One of the oldest residences in Chevy Chase Village, the house centers on a neoclassical facade with a tall portico and second-story Palladian window. Photo by Anice Hoachlander

In 2006, Debra and Dean Graham extensively updated their 1950s colonial in Bethesda and, unlike many homeowners who grow impatient waiting for remodelers to finish, they found the process to be smooth, even rewarding.

“It was a great experience the first time around,” says Dean Graham, CEO and founder of Sector Financial in Chevy Chase. “We found the builder and architect to be skilled and trustworthy.”

The renovation went so well that the Grahams purchased their next home in May 2016 from the project’s builder, Richard Zantzinger, and his wife, Amy, an interior designer who had also worked on the Bethesda project. The Grahams then hired the Zantzingers and their Washington, D.C., architect, Anthony “Ankie” Barnes, to refresh their new digs, a stately neoclassical 1890s house in Chevy Chase.

The Grahams, both 54, bought the historic five-bedroom home (it now has seven) to have more space for family life and entertaining. The parents of two sons, Jack, 20, and Joey, 18, and a daughter, Katie, 16, they often host their children’s sports teams, get-togethers with friends, and fundraisers for their private schools.

The pediment-topped front door opens to the foyer under the refurbished original staircase. Photo by Anice Hoachlander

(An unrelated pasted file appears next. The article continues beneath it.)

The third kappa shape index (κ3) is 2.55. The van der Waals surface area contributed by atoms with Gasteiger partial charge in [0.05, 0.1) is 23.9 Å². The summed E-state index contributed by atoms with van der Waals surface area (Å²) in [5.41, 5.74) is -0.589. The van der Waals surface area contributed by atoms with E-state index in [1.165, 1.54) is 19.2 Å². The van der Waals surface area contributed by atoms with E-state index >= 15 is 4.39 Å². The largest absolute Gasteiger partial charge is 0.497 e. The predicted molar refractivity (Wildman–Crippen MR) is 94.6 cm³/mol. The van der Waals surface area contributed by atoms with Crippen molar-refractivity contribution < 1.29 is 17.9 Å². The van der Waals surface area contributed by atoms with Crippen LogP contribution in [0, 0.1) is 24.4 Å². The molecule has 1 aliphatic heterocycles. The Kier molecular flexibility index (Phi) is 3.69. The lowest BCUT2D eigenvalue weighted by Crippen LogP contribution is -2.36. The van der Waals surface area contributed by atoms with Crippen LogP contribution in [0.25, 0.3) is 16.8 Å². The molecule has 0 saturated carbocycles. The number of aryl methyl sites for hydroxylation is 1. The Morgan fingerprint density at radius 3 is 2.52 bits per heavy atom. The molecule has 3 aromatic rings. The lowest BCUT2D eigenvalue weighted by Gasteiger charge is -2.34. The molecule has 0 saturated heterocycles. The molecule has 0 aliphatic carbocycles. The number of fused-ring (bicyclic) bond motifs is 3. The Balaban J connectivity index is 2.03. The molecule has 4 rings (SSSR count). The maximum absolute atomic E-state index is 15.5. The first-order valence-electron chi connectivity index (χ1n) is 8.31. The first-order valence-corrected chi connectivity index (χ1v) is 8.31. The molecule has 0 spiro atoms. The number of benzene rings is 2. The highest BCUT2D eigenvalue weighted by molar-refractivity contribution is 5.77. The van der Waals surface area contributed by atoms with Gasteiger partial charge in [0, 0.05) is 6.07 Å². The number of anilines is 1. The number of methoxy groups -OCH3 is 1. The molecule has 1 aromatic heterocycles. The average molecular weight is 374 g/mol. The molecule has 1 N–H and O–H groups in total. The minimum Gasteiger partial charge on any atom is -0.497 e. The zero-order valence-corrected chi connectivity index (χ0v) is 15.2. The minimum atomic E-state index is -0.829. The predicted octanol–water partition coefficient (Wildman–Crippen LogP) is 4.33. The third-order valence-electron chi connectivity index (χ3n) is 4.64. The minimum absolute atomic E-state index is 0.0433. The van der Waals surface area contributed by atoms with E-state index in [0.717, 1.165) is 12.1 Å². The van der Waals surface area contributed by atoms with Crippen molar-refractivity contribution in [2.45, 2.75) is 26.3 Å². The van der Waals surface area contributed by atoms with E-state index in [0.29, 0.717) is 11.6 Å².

“The Chevy Chase house has many distinctive architectural features,” says Debra Graham, a former marketing executive. “We love that it has large rooms, fireplaces and enormous charm.”

Outside, neoclassical design elements are combined into an impressive facade. The entrance is defined by a colossal portico with Ionic columns, a graceful pediment around the front door, and a Palladian window set into the second floor.


The historic pedigree of the 1890s home, one of the first to be built in Chevy Chase Village, attracted such previous owners as the late Flora Gill Jacobs, whose collection of antique miniatures became the Washington Dolls’ House and Toy Museum (now closed).

“This home is my favorite in the village,” says Amy Zantzinger. “It has been clearly lived in and loved.” The Zantzingers bought the house in October 2015 and worked with Barnes and his D.C. firm, BarnesVanze Architects, on a plan to expand and remodel the house before selling it to the Grahams.

“They wanted to take a tired old house and make it suitable for today,” Barnes says. “We went so far as to secure project approvals from local and county preservation review boards and a building permit.”


Then the Zantzingers had second thoughts about the ambitious project.

“We did not want to move our kids twice during our daughter’s high school years, first to a rental during the renovation and then to the Chevy Chase house,” Amy Zantzinger says. “My mother had a stroke in 2015, and I was spending a great deal of time in California. For those two reasons, we had a change of heart about doing a major renovation project at that time in our lives and decided to sell the house.”